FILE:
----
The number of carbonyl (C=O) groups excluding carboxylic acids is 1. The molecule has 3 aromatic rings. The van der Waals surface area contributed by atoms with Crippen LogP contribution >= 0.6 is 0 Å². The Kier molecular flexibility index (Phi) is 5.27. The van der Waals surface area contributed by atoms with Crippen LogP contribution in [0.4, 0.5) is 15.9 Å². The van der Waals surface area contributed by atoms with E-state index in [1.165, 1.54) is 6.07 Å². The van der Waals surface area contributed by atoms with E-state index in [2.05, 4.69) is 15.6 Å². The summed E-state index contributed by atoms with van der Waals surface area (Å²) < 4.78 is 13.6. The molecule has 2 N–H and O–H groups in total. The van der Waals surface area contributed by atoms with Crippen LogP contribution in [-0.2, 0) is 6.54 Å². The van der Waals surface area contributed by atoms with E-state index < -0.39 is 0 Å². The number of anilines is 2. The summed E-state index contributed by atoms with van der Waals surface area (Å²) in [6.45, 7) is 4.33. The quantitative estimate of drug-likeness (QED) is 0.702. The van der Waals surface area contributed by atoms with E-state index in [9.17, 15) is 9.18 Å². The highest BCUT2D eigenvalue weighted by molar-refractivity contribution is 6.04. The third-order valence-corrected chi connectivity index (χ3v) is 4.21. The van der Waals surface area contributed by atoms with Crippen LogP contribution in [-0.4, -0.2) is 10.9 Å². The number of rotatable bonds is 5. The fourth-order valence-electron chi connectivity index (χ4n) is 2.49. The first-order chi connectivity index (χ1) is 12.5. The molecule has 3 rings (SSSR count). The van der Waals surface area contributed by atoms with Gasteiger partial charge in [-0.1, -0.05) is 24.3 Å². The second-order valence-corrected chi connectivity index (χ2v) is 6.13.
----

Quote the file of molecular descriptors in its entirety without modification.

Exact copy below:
The number of carbonyl (C=O) groups excluding carboxylic acids is 1. The molecule has 3 aromatic rings. The van der Waals surface area contributed by atoms with Crippen LogP contribution >= 0.6 is 0 Å². The Kier molecular flexibility index (Phi) is 5.27. The van der Waals surface area contributed by atoms with Crippen LogP contribution in [0.4, 0.5) is 15.9 Å². The van der Waals surface area contributed by atoms with E-state index in [1.165, 1.54) is 6.07 Å². The van der Waals surface area contributed by atoms with E-state index in [2.05, 4.69) is 15.6 Å². The summed E-state index contributed by atoms with van der Waals surface area (Å²) < 4.78 is 13.6. The molecule has 2 N–H and O–H groups in total. The van der Waals surface area contributed by atoms with Crippen LogP contribution in [-0.2, 0) is 6.54 Å². The van der Waals surface area contributed by atoms with E-state index < -0.39 is 0 Å². The number of anilines is 2. The summed E-state index contributed by atoms with van der Waals surface area (Å²) in [6.45, 7) is 4.33. The quantitative estimate of drug-likeness (QED) is 0.702. The van der Waals surface area contributed by atoms with E-state index in [9.17, 15) is 9.18 Å². The highest BCUT2D eigenvalue weighted by molar-refractivity contribution is 6.04. The third-order valence-corrected chi connectivity index (χ3v) is 4.21. The van der Waals surface area contributed by atoms with Crippen LogP contribution in [-0.4, -0.2) is 10.9 Å². The number of rotatable bonds is 5. The fourth-order valence-electron chi connectivity index (χ4n) is 2.49. The first-order chi connectivity index (χ1) is 12.5. The molecule has 3 rings (SSSR count). The van der Waals surface area contributed by atoms with Gasteiger partial charge in [-0.1, -0.05) is 24.3 Å². The second-order valence-corrected chi connectivity index (χ2v) is 6.13.